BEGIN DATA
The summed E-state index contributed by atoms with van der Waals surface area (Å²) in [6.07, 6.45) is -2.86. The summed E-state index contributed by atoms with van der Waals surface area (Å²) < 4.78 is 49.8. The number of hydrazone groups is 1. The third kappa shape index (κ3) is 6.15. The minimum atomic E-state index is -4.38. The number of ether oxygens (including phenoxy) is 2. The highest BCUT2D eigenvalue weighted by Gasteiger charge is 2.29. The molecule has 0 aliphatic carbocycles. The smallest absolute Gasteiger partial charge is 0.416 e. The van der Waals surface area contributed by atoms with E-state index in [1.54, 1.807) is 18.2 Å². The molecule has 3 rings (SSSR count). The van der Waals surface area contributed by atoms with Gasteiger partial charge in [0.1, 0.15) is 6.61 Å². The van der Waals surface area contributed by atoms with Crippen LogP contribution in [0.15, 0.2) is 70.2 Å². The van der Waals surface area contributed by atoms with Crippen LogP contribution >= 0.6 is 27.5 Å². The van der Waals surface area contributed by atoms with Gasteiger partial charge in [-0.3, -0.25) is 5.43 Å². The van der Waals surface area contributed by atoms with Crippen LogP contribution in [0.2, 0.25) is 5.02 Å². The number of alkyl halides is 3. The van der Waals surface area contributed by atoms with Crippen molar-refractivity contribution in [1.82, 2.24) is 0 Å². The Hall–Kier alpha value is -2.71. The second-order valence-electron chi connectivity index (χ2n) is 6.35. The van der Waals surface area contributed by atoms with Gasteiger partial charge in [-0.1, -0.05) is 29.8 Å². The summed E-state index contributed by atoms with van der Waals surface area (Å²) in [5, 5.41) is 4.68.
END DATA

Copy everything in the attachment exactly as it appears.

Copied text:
The summed E-state index contributed by atoms with van der Waals surface area (Å²) in [6.07, 6.45) is -2.86. The summed E-state index contributed by atoms with van der Waals surface area (Å²) < 4.78 is 49.8. The number of hydrazone groups is 1. The third kappa shape index (κ3) is 6.15. The minimum atomic E-state index is -4.38. The number of ether oxygens (including phenoxy) is 2. The highest BCUT2D eigenvalue weighted by Gasteiger charge is 2.29. The molecule has 0 aliphatic carbocycles. The smallest absolute Gasteiger partial charge is 0.416 e. The van der Waals surface area contributed by atoms with E-state index in [1.54, 1.807) is 18.2 Å². The molecule has 3 rings (SSSR count). The van der Waals surface area contributed by atoms with Gasteiger partial charge in [0.1, 0.15) is 6.61 Å². The van der Waals surface area contributed by atoms with Crippen LogP contribution in [0.15, 0.2) is 70.2 Å². The van der Waals surface area contributed by atoms with Crippen LogP contribution >= 0.6 is 27.5 Å². The van der Waals surface area contributed by atoms with Gasteiger partial charge in [-0.3, -0.25) is 5.43 Å². The van der Waals surface area contributed by atoms with Crippen LogP contribution in [0.2, 0.25) is 5.02 Å². The number of alkyl halides is 3. The van der Waals surface area contributed by atoms with Crippen molar-refractivity contribution in [1.82, 2.24) is 0 Å². The Hall–Kier alpha value is -2.71. The second-order valence-electron chi connectivity index (χ2n) is 6.35. The van der Waals surface area contributed by atoms with Gasteiger partial charge in [-0.1, -0.05) is 29.8 Å². The summed E-state index contributed by atoms with van der Waals surface area (Å²) in [5, 5.41) is 4.68.